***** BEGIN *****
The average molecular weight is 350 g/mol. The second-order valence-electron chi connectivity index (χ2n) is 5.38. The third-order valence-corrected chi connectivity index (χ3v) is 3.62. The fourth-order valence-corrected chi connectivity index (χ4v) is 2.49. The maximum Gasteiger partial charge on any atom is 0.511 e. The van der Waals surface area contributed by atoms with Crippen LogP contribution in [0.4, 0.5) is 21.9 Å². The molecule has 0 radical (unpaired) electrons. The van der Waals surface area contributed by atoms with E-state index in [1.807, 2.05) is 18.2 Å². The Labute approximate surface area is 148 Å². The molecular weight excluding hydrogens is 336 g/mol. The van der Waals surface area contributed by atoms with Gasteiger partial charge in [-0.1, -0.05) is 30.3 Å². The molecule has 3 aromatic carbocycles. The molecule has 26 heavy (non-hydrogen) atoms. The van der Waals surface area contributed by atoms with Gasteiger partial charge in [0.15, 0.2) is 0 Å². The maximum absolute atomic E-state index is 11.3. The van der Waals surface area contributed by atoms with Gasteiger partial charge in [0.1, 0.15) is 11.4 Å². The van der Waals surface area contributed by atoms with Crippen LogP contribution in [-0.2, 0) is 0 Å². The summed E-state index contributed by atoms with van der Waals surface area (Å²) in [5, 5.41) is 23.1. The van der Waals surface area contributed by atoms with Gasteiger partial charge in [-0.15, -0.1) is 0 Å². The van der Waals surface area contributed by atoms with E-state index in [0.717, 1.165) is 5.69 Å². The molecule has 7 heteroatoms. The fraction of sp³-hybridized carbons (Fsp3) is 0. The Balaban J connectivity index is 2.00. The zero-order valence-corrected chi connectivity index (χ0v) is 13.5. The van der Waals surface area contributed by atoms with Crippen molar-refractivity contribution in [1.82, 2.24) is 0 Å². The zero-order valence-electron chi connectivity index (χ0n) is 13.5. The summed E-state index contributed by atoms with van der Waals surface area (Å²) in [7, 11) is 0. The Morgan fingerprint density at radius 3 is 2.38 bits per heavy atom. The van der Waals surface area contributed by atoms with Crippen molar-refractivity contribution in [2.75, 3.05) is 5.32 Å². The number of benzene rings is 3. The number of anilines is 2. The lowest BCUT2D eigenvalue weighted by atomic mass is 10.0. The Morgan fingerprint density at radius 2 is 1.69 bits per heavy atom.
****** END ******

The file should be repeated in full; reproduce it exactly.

The average molecular weight is 350 g/mol. The second-order valence-electron chi connectivity index (χ2n) is 5.38. The third-order valence-corrected chi connectivity index (χ3v) is 3.62. The fourth-order valence-corrected chi connectivity index (χ4v) is 2.49. The maximum Gasteiger partial charge on any atom is 0.511 e. The van der Waals surface area contributed by atoms with Crippen LogP contribution in [0.4, 0.5) is 21.9 Å². The molecule has 0 radical (unpaired) electrons. The van der Waals surface area contributed by atoms with E-state index in [1.807, 2.05) is 18.2 Å². The Labute approximate surface area is 148 Å². The molecular weight excluding hydrogens is 336 g/mol. The van der Waals surface area contributed by atoms with Gasteiger partial charge in [-0.1, -0.05) is 30.3 Å². The molecule has 3 aromatic carbocycles. The molecule has 26 heavy (non-hydrogen) atoms. The van der Waals surface area contributed by atoms with Gasteiger partial charge in [0.15, 0.2) is 0 Å². The maximum absolute atomic E-state index is 11.3. The van der Waals surface area contributed by atoms with Gasteiger partial charge in [0.1, 0.15) is 11.4 Å². The van der Waals surface area contributed by atoms with Crippen LogP contribution in [-0.2, 0) is 0 Å². The summed E-state index contributed by atoms with van der Waals surface area (Å²) in [5, 5.41) is 23.1. The van der Waals surface area contributed by atoms with Gasteiger partial charge in [-0.15, -0.1) is 0 Å². The van der Waals surface area contributed by atoms with E-state index in [0.717, 1.165) is 5.69 Å². The molecule has 7 heteroatoms. The fraction of sp³-hybridized carbons (Fsp3) is 0. The Balaban J connectivity index is 2.00. The zero-order valence-corrected chi connectivity index (χ0v) is 13.5. The van der Waals surface area contributed by atoms with Crippen molar-refractivity contribution in [1.82, 2.24) is 0 Å². The zero-order valence-electron chi connectivity index (χ0n) is 13.5. The summed E-state index contributed by atoms with van der Waals surface area (Å²) in [7, 11) is 0. The Morgan fingerprint density at radius 3 is 2.38 bits per heavy atom. The van der Waals surface area contributed by atoms with Crippen molar-refractivity contribution in [2.75, 3.05) is 5.32 Å². The number of benzene rings is 3. The number of anilines is 2. The lowest BCUT2D eigenvalue weighted by atomic mass is 10.0. The Morgan fingerprint density at radius 2 is 1.69 bits per heavy atom.